Anyway, one of the common responses that Bush apologists have is that Bush is allowed to do that because it's an emergency of some sort. However, that's not what the constitution says. Let's review two relevant pieces of law:
US Constitution, 5th amendment
No person shall [... or] be deprived of life, liberty, or property, without due process of law
US Constitution, Article 1 Section 9
The privilege of the writ of habeas corpus shall not be suspended, unless when in cases of rebellion or invasion the public safety may require it.
So we see here two very specific requirements by US Constitutional law: The government can't jail anyone without it being part of a law, and usually everyone has the right to habeas corpus, or the right to challenge their imprisonment or punishment as unlawful, or--specifically--in violation of the Fifth Amendment.
Here's the argument I'm rebutting: Some people claim that Bush is allowed to suspend Habeas Corpus, either because "We're at war!", or because "They're a terrorist, that's rebellion!"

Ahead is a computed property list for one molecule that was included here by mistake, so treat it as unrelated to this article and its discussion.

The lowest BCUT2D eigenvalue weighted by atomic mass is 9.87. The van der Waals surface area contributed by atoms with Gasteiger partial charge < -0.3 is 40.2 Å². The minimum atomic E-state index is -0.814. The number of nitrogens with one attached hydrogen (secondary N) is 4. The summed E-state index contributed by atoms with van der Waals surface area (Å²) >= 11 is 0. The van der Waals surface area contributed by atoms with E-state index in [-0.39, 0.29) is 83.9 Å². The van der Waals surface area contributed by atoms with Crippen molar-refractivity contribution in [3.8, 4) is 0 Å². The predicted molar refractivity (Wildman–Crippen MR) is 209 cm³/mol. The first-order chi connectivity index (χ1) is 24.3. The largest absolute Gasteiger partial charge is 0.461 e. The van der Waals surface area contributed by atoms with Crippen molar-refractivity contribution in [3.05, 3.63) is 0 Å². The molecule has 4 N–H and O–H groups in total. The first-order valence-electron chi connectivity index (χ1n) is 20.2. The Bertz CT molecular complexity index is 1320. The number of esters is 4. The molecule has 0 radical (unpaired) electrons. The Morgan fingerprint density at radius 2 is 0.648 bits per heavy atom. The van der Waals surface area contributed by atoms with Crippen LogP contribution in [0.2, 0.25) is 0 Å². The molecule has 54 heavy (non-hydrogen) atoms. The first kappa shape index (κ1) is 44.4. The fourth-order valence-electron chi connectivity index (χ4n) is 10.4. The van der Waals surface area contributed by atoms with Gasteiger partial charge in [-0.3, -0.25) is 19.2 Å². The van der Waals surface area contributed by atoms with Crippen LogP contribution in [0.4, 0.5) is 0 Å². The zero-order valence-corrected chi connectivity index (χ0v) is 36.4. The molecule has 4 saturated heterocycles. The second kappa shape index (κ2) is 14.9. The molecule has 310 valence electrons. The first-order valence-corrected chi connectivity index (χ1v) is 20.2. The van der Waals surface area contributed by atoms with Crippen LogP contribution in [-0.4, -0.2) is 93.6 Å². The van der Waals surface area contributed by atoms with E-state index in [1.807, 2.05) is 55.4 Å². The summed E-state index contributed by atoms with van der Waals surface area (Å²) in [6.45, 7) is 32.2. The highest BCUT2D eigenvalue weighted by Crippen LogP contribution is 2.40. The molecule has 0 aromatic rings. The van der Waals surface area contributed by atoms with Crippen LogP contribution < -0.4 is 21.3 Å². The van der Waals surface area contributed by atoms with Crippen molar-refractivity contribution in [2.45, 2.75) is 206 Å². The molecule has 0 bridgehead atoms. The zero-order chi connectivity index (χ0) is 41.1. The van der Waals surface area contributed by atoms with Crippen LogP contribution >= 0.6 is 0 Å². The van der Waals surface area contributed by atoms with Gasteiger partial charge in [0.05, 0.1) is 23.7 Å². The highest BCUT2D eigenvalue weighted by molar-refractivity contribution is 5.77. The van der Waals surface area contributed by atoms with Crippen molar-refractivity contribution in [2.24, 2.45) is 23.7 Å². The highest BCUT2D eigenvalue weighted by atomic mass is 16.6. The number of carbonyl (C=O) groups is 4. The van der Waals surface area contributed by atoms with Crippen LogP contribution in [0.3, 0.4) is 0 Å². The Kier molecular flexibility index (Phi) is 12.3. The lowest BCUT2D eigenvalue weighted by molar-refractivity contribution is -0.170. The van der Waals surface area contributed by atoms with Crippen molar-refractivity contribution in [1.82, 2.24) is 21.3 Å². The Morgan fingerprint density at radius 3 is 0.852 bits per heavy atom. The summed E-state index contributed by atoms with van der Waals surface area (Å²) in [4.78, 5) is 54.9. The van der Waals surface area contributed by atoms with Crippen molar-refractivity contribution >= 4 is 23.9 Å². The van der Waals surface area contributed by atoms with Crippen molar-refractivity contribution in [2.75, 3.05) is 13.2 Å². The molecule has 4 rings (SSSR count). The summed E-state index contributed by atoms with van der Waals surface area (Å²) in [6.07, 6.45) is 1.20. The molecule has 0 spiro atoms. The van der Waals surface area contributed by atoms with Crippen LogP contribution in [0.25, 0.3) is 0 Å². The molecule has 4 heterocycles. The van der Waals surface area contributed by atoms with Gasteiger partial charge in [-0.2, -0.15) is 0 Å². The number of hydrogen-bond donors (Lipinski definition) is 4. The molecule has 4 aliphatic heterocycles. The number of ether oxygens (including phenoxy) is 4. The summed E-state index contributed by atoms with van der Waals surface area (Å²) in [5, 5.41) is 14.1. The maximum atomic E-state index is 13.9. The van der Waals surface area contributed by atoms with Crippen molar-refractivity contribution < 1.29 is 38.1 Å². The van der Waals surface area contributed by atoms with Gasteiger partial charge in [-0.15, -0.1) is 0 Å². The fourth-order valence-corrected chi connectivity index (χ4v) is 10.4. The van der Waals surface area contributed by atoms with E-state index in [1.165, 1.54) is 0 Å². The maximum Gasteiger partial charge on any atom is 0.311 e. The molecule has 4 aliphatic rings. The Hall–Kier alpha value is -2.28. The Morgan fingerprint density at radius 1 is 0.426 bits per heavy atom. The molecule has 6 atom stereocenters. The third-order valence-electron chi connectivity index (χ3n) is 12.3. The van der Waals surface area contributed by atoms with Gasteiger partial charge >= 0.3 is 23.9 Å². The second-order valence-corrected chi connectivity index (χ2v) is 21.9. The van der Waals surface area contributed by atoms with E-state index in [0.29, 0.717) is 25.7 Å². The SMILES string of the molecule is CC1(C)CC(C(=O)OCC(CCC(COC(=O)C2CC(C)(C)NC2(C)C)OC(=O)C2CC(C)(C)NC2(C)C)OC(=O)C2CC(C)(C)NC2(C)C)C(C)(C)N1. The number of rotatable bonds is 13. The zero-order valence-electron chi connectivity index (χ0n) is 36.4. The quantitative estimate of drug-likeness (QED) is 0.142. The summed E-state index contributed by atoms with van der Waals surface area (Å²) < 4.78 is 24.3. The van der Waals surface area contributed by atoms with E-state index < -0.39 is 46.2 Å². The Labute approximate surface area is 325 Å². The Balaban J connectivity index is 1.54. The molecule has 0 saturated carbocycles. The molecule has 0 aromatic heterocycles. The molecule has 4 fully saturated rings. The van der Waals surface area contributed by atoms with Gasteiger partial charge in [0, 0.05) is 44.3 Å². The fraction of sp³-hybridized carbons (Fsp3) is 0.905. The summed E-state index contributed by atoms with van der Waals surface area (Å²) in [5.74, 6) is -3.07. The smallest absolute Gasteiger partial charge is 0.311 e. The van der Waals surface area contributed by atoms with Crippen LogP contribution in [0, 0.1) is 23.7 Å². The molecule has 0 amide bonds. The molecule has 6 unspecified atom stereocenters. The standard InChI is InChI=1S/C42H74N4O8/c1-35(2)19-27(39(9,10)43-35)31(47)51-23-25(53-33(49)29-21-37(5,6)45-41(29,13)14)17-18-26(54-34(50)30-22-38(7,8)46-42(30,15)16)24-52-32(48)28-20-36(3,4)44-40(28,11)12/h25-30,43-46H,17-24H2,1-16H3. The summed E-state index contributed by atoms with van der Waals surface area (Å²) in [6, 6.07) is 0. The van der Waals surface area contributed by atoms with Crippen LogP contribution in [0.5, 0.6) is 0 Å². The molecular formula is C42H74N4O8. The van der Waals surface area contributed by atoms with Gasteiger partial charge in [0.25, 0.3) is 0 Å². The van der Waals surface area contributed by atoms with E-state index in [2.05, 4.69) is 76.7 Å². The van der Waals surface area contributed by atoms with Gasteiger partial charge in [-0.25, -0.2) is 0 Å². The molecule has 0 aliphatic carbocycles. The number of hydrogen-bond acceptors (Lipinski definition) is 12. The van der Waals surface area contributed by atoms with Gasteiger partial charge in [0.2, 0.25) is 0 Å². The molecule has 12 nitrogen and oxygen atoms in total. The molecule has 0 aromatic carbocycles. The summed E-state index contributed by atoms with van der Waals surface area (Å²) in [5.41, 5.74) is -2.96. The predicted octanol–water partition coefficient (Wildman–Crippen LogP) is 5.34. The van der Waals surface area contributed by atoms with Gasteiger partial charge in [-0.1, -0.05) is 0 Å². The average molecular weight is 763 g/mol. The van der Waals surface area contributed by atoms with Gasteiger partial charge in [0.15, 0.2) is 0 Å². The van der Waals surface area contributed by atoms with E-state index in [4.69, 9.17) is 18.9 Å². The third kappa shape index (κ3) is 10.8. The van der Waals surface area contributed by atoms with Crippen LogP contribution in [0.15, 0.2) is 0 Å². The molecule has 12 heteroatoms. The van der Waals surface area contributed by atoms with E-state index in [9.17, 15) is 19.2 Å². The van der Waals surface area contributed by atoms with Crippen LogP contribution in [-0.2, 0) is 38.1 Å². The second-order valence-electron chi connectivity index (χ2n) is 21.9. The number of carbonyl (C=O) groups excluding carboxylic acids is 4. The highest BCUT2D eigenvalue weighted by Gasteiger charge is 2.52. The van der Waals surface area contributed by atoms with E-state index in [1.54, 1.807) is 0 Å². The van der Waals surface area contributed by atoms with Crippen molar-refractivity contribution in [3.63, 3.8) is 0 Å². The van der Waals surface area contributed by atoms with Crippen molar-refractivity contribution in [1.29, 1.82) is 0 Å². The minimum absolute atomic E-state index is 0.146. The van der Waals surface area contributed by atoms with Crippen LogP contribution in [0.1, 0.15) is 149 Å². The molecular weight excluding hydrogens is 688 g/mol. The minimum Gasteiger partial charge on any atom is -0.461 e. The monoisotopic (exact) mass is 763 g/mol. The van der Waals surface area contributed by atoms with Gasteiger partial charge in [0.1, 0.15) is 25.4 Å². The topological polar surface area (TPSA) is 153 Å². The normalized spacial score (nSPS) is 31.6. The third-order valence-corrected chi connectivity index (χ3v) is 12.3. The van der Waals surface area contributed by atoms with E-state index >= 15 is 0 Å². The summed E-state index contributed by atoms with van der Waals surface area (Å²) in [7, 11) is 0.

The first argument does not stand up, because whatever kind of war we are in, it is not the kind which would "require" our court system to abandon habeas corpus. Maybe if we were beseiged by an army of the living dead (or telemarketers) and the normal court system could not function... but thankfully that's not the case.
The second argument does not stand up because the "cases of rebellion or invasion" clearly do not refer to what the suspect is accused of. If you need more proof, consider this: The law would be totally toothless if it were true.
Why would anyone bother to write it? It would offer zero protection against a corrupt Executive branch. All the dictator would have to do is change the trumped-up charge from "unpatriotic speech" to "rebellion", substituting one false or unlawful charge for another.